Share This Episode
Sound of Faith Sharon Hardy Knotts and R. G. Hardy Logo

The Ripple Effect of David's Sin, Part 5

Sound of Faith / Sharon Hardy Knotts and R. G. Hardy
The Truth Network Radio
February 18, 2022 7:00 am

The Ripple Effect of David's Sin, Part 5

Sound of Faith / Sharon Hardy Knotts and R. G. Hardy

On-Demand Podcasts NEW!

This broadcaster has 279 podcast archives available on-demand.

Broadcaster's Links

Keep up-to-date with this broadcaster on social media and their website.


February 18, 2022 7:00 am

To support this ministry financially, visit: https://www.oneplace.com/donate/1102/29

YOU MIGHT ALSO LIKE
A New Beginning
Greg Laurie
The Masculine Journey
Sam Main
The Christian Worldview
David Wheaton
Family Life Today
Dave & Ann Wilson, Bob Lepine
The Daily Platform
Bob Jones University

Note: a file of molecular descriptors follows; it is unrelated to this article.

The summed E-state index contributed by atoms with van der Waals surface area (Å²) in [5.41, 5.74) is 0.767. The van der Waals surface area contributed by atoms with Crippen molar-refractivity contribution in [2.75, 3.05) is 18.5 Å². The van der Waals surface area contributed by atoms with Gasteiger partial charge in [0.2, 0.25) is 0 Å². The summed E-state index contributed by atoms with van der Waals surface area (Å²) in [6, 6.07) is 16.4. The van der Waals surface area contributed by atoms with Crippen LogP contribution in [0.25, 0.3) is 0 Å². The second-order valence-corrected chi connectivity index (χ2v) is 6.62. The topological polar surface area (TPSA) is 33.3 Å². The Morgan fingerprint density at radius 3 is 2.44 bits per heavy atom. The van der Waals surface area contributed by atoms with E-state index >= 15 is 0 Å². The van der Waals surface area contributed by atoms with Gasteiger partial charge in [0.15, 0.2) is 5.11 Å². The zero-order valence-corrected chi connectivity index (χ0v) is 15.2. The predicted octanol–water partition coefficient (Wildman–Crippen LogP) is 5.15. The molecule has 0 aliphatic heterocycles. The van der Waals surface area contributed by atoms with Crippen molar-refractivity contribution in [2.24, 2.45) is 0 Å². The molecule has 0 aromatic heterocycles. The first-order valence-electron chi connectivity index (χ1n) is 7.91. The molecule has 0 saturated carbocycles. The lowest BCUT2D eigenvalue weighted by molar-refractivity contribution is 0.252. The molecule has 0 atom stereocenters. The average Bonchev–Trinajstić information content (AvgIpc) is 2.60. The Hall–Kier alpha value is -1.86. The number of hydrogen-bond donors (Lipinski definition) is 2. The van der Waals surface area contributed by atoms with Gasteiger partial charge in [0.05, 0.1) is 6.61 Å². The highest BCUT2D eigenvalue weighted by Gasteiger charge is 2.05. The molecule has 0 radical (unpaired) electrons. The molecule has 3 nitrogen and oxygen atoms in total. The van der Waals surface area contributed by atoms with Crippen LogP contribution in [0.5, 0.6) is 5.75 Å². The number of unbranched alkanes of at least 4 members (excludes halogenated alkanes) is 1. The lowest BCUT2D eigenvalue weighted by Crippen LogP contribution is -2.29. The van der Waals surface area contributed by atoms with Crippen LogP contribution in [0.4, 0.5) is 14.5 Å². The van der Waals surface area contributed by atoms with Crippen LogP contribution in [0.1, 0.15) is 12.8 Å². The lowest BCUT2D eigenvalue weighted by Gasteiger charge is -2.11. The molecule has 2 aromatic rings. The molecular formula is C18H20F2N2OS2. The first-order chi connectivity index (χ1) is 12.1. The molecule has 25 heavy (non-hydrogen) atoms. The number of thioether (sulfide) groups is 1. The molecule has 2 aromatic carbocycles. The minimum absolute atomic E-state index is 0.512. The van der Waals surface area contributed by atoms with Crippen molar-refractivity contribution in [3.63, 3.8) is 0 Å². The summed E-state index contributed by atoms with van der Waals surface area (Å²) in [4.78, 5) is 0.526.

Our Daily Bread Ministries
Various Hosts

Greetings friends and new listeners and welcome to The Sound of Faith.

I'm Sharon Knotts thanking you for joining us today because we know faith comes by hearing and hearing by the Word of God. If you've been listening to our message, The Ripple Effect of David's Sin, you know it is a real page turner. And today we will continue with the second part of the story that deals with the third judgment David's sin and cover-up brought upon his family.

The sword will never depart from your house. Today in The Ripple Effect of David's Sin Part 2. Two years later now, all this time, hatred and vengeance is brewing in Absalom's heart and he came up with a plot. He wanted Amnon dead. He wanted to kill him. He didn't want just a slap on the wrist. So he decided to come up with a plot and he went to his father King David and he asked him, would you come and join me and my men as we go out into the fields to shear our sheep?

Remember David was a shepherd at one time and he no doubt loved that that he grew up doing. So this would have been a good father son outing and he said, daddy, would you come out with me and my men? And David said, no, I'm sorry son I can't come. Absalom knew his father would say no.

He knew that he would say no. He wanted him to say no because then he said, well father, if you can't come, let Amnon, my brother, come. And when he said that, David must have felt a pang in his spirit.